a II, United States General Accounting Office - Washington, D. C. 20548 FORRELEASEONDELIVERY Expected at 1O:OO a.m. EST Wednesday, March 10, 197'1 STATEMFECOF PAUL G. DEMBLING GENERAI;COUNSEL BEFORETBE SUBCOMMITTEEONPUBLICHF&THANDWELFARE COMMIXTEEON IBTERSTATEAND FOREIGNCOMMERCE " HOUSEOF REPRESENTATIVES ON THE PROPOSED CLOSINGSOF PUBLIC KEALTH SERVICEHOSPITALSBY THE DEPAR- OF HEALTH, EDUCATION, AND WELFARE(M. CON. RES. 98) Mr. Chairman and Members of the Subcommittee: We appreciate this opportunity to appear before your subcommittee to present our views on Ii. Con. Res. 98 and similar resolutions on the proposed closings of the Public Health Service Hospitals by the Depart- ment of Health, Education, and Welfare. The purpose of these resolutions is to express the sense of the Congress that the existing facilities be maintained for the present and be considered as an integral part of the nation's health delivery system. As you know, the proposed closSngs have been the subject of two legal opinions rendered by the Comptroller General; one in June, 1965 and the most recent one of February 23, of this year. Last month's opinion was ,- rendered to the Chairman of the House Committee on Merchant Marine and Fisheries, in response to his request for our current views on this matter. I have copies of this opinion, if you wish to have it inserted in the record. As was made clear in those opinions, we would view action by the Department of Health, Education, and Welfare to close down the entire Public Health Service hospital system as an unwarranted extension of the legal authority contained in the Public Health Service Act of 1944 .under which the Secretary operates and manages these facilities. In our view such action by the Secretary would run contrary to the intent of the Congress as manifested in the 1944 act. As we indicated in our February 23rd letter, that Act codified then existing Public Health Service laws which trace their origin back to 1798, at which time authority was given to the President to construct the first Marine hospital. There are numerous indications in the 1944 Public Health Service Act that the Congress intended the Public Wealth Service to continue to operate and maintain its own medical facilities. 3he act is replete with references to the "institutions, hospitals, and stations of the Service. " Section 321 provides authority to the Secretary to operate and maintain Public Health Service hospitals. Section 322 sets forth the obligation of the Secretary to care for seamen and other listed beneficiaries at Service institutions, hospitals, and stations; sec- tion 301 provides authority to admit and treat at "hospitals and stations of the Service" persons not otherwise eligible, for purposes of study; Section 324 confers authority on the Secretary to provide medical, -2- surgical, and hospital services and supplies to Bureau of Rnployee Compensation beneficiaries, another authority that can only be exercised at institutions, hospitals, and stations of the Service; section 326 entitles certain Coast Guard personnel and public health service officers to medical and surgical treatment and hospitalization by the Service; provision is also made for treatment of narcotic add-icts and persons 'afflicted with leprosy at specially equipped Service hospitals (sec- tions 331, 341, and 344); and section 328 provides for the sharing of facilities and resources by the Public Health Service hospitals and other community health care facilities. It seems clear that these provisions would be inoperable and meaningless in the absence of institutions, hospitals, and stations of the Service, and that there is no reasonable way to read these provisions except as imposing an obligation on the Secretary to establish and maintain such facilities for the care of those who are by the statute entitled to it. Moreover, as pointed out in our February 23 opinion, this interpre- tation of the 1944 Public Health Service Act is the only one in accord with the long history of the predecessor of the Public Health Service, the Marine Hospital Service, which was established by the act of July 16, 1798. This act conferred authority on the President to construct hospi- tals specifically for seamen. The legislative history of that act clearly indicates that the construction of a marine hospital system was contemplated. As we stated in our letter of February 23, 1971, the obligation to provide medical care and the concomitant obligation to maintain a hospital system to provide such care have been characteristic of the Public Health Service ever since the passage of the 1798 act. In enacting the 1944 Public Health Service Act, it seems clear that the Congress assumed the continued maintenance of the existing system as a necessary condition to the effective implementation of the act's essential provisions, as I have just outlined. It should also be noted that in a legal opinion by the Assistant General Counsel of the Department of I-EN dated December 17, 1963, he stated: "We would thus conclude that there is no question but that the Public Health Service Act represents the congressional. intent that a hospital system be operated and maintained by the Service to carry out the obliga- tions imposed by or implicit in the several statutory / provisions noted." " * i With respect to the authority of the Veterans Administration to pro- vide care for beneficiaries of the Public Health Service, we pointed out in our February 23rd letter that we see no legal objection to periodic arrangements for cross-servicing of VA and Public Health Service benefi- ciaries. Since merchant seamen are not beneficiaries of the VA, the admission of merchant seamen to VA hospitals would involve interagency services under section 601. of the Economy Act bf 1932, 31 U. S.C. 686, which authorizes Federal departments and agencies to place orders for goods and services with other Federal agencies on a reimbursable basis. Section 601 also requires that the requisitioned Federal agency be in a position to provide the services requested, which has been construed by -4- the Comptroller General to mean that the rendering agency can do so without necessitating construction or other capital expenditure which would be unnecessary if the requested services were not to be provided. In view of this and the fact that under 38 U.S.C. 611 the Administrator of the VA may furnish hospital care to non-VA beneficiaries as a humani- tarian service in emergency cases, it is generally recognized that kublie Health Service beneficiaries may under such circumstances be admitted to VA Hospitals on 8 space available basis. However, providing such services under the Economy Act is at best a secondary or incidental function of the agency rendering the service and section 601 certainly was not intended to be a basis for transferring a primary admindstrative function fromone agency to another. Accordingly, the VA coubd not assume overall responsibility for Public Health Service beneficiaries under such authority. Whether the Publie Health Service should be authorized to close the marine hospitals is a matter of policy for the Congress to determine and one on which we would make no recommendation. We agree, however, that the Resolutions under consideration by your Committee, which express the sense of Congress that the present I?ubllic Health Service Hospital System be maintained and considered as an integr&L, though smell, part of the nation's medical care facilities are consistent with present law and with the long history of the Public Health Service Hospital System in this nation. -5-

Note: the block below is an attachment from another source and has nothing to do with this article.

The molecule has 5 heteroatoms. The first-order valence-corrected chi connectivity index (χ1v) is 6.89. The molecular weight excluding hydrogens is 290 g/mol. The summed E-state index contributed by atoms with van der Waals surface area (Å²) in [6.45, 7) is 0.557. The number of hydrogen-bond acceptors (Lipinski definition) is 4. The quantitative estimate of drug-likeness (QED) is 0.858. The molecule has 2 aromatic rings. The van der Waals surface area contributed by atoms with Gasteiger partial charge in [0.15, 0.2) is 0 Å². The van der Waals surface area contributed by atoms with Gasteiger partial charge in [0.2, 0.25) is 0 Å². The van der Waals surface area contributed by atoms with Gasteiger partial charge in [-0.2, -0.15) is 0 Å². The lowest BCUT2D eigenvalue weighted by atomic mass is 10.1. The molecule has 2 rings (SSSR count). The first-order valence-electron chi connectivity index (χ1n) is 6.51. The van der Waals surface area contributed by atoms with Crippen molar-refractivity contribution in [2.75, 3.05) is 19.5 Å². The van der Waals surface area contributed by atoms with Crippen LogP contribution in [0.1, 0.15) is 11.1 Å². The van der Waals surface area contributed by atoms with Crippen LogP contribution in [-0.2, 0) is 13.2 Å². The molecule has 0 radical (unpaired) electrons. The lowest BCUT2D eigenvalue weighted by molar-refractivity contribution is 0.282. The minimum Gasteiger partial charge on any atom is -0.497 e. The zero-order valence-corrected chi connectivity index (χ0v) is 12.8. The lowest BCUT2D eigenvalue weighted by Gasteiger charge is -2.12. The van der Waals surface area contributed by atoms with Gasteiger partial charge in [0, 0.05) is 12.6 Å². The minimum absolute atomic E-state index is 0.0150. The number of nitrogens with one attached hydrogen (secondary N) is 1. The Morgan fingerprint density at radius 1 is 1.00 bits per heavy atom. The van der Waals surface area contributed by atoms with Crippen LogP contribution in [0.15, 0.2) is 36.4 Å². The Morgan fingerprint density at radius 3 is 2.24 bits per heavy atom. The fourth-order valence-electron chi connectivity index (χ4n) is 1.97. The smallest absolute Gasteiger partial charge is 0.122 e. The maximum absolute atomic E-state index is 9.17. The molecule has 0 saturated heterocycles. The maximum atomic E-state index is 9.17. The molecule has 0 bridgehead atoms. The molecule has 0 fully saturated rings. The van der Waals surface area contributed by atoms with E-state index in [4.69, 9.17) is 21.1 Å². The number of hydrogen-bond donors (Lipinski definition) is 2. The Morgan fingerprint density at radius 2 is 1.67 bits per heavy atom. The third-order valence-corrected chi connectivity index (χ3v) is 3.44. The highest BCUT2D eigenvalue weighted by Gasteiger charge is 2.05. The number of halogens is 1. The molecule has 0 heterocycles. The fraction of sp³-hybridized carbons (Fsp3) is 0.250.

Proposed Closings of Public Health Service Hospitals by HEW
Published by the Government Accountability Office on 1971-03-10.
Below is a raw (and likely hideous) rendition of the original report. (PDF)